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MICaB Faculty

Dana Davis
Dana Davis

Associate Professor

Department of Microbiology

University of Arizona, 1998, Ph.D.

612-624-1912 - office
612-624-7994 - lab

E-mail:dadavis@umn.edu


Research Interests:

C. albicans genetics and pathogenesis

My primary research focus of my laboratory is to understand how the fungal pathogen C. albicans responds to changes in the extracellular environment and how these changes are related to virulence. We have identified two distinct signal transduction pathways that govern adaptation to extracellular pH in vitro and are critical for virulence in vivo. To further this research we are addressing the following questions:

1. What are mechanistic details of these pathways and how do they relate to each other to govern pH responses?
2. What are the targets of these pathways and how do these targets affect the phenotypes seen in pathway mutants?
3. How do these pathway promote virulence?

To answer these questions, we have developed both forward and reverse genetic techniques which provide powerful approaches to address questions 1 and 2. Further, we are using an ex vivo models, including C. albicans stimulated host cell damage models, to address question 3 .

Selected Recent Publications:

  • Baek YU, Martin SJ, Davis DA. 2006. Evidence for novel pH-dependent regulation of C. albicans Rim101, a direct transcriptional repressor of the cell wall -glycosidase Phr2. Eukaryotic Cell. Sept; in press.
  • Granger BL, Flenniken ML, Davis DA, Mitchell AP, Cutler JE. 2005. Yeast wall protein 1 of Candida albicans. Microbiology. May;151(Pt 5):1631-44.
  • Kullas AL, Li M, Davis DA. 2004. Snf7p, a component of the ESCRT-III protein complex, is an upstream member of the RIM101 pathway in Candida albicans. Eukaryot Cell Dec;3(6):1609-18.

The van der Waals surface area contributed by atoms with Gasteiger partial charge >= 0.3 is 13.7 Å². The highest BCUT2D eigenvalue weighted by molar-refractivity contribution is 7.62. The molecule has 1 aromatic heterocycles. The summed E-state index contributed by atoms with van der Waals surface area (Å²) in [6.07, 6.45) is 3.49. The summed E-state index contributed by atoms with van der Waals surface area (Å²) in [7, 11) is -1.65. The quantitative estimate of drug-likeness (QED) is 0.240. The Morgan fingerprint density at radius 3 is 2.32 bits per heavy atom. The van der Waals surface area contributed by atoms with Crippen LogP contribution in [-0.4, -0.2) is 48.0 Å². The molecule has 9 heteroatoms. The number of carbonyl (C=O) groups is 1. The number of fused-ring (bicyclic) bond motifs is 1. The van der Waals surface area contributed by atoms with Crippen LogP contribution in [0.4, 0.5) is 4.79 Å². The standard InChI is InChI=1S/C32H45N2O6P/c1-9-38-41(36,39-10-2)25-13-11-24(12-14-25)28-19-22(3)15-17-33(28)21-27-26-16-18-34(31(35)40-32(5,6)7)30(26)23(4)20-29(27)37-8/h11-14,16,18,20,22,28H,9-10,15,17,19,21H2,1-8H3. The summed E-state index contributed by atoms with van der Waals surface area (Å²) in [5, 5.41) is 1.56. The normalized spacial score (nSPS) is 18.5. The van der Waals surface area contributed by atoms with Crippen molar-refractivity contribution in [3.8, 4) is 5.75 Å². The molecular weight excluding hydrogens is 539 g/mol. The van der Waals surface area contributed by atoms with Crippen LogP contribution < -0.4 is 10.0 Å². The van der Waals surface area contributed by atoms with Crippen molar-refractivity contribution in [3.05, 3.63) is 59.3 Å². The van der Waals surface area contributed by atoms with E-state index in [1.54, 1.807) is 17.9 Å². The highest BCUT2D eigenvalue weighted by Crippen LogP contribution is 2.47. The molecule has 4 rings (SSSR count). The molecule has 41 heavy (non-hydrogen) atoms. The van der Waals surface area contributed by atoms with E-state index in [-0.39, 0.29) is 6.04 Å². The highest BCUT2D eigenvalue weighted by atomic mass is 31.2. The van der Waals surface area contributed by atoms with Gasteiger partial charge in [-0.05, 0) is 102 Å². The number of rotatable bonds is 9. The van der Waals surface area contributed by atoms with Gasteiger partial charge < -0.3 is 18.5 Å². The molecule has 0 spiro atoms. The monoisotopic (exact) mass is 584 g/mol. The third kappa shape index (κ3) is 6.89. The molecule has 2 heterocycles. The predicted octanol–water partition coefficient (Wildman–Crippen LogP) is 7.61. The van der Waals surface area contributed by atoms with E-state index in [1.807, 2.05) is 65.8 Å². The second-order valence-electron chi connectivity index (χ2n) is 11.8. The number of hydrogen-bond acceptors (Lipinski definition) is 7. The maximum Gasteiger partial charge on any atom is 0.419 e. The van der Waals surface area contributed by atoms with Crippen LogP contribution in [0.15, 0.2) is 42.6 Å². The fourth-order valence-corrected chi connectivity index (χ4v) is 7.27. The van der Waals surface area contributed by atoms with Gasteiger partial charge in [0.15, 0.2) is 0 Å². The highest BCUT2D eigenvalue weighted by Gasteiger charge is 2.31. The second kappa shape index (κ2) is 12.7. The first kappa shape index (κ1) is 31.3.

• Bensen ES, Martin SJ, Li M, Berman J, Davis DA. 2004. Transcriptional profiling in Candida albicans reveals new adaptive responses to extracellular pH and functions for Rim101p. Mol Microbiol Dec;54(5):1335-51.
  • Li M, Martin SJ, Bruno VM, Mitchell AP, Davis DA. 2004. Candida albicans Rim13p, a protease required for Rim101p processing at acidic and alkaline pHs. Eukaryot Cell Jun;3(3):741-51.
  • Davis D. 2003. Adaptation to environmental pH in Candida albicans and its relation to pathogenesis. Curr Genet. Oct;44(1):1-7.
  • Nobile CJ, Bruno VM, Richard ML, Davis DA, Mitchell AP. 2003. Genetic control of chlamydospore formation in Candida albicans. Microbiology. Dec;149(Pt 12):3629-37.
  • Spreghini E, Davis DA, Subaran R, Kim M, Mitchell AP. 2003. Roles of Candida albicans Dfg5p and Dcw1p cell surface proteins in growth and hypha formation. Eukaryot Cell. Aug;2(4):746-55.
  • Davis DA, Bruno VM, Loza L, Filler SG, Mitchell AP. 2002. Candida albicans Mds3p, a conserved regulator of pH responses and virulence identified through insertional mutagenesis. Genetics Dec;162(4):1573-81.
  • Cruz MC, Goldstein AL, Blankenship JR, Del Poeta M, Davis D, Cardenas ME, Perfect JR, McCusker JH, Heitman J. 2002. Calcineurin is essential for survival during membrane stress in Candida albicans. EMBO J. Feb 15;21(4):546-59.
  • Cognetti D, Davis D, Sturtevant J. 2002. The Candida albicans 14-3-3 gene, BMH1, is essential for growth. Yeast Jan 15;19(1):55-67.
  • Whitacre J, Davis D, Toenjes K, Brower S, Adams A. 2001. Generation of an isogenic collection of yeast actin mutants and identification of three interrelated phenotypes. Genetics Feb;157(2):533-43.
  • Davis D, Edwards JE Jr, Mitchell AP, Ibrahim AS. 2000. Candida albicans RIM101 pH response pathway is required for host-pathogen interactions. Infection and Immunity 68:10 5953-5959.
  • Davis D, Wilson RB, Mitchell AP. 2000. RIM101-dependent and-independent pathways govern pH responses in Candida albicans. Molecular and Cellular Biology 20:3 971-978.
  • Wilson RB, Davis D, Enloe BM, Mitchell AP. 2000. A recyclable Candida albicans URA3 cassette for PCR product-directed gene disruptions. . Yeast 16:1 65-70.
  • Wilson RB, Davis D, Mitchell AP. 1999. Rapid hypothesis testing with Candida albicans through gene disruption with short homology regions Journal of Bacteriology 181:6 1868-1874.

 

Last updated on August 10, 2006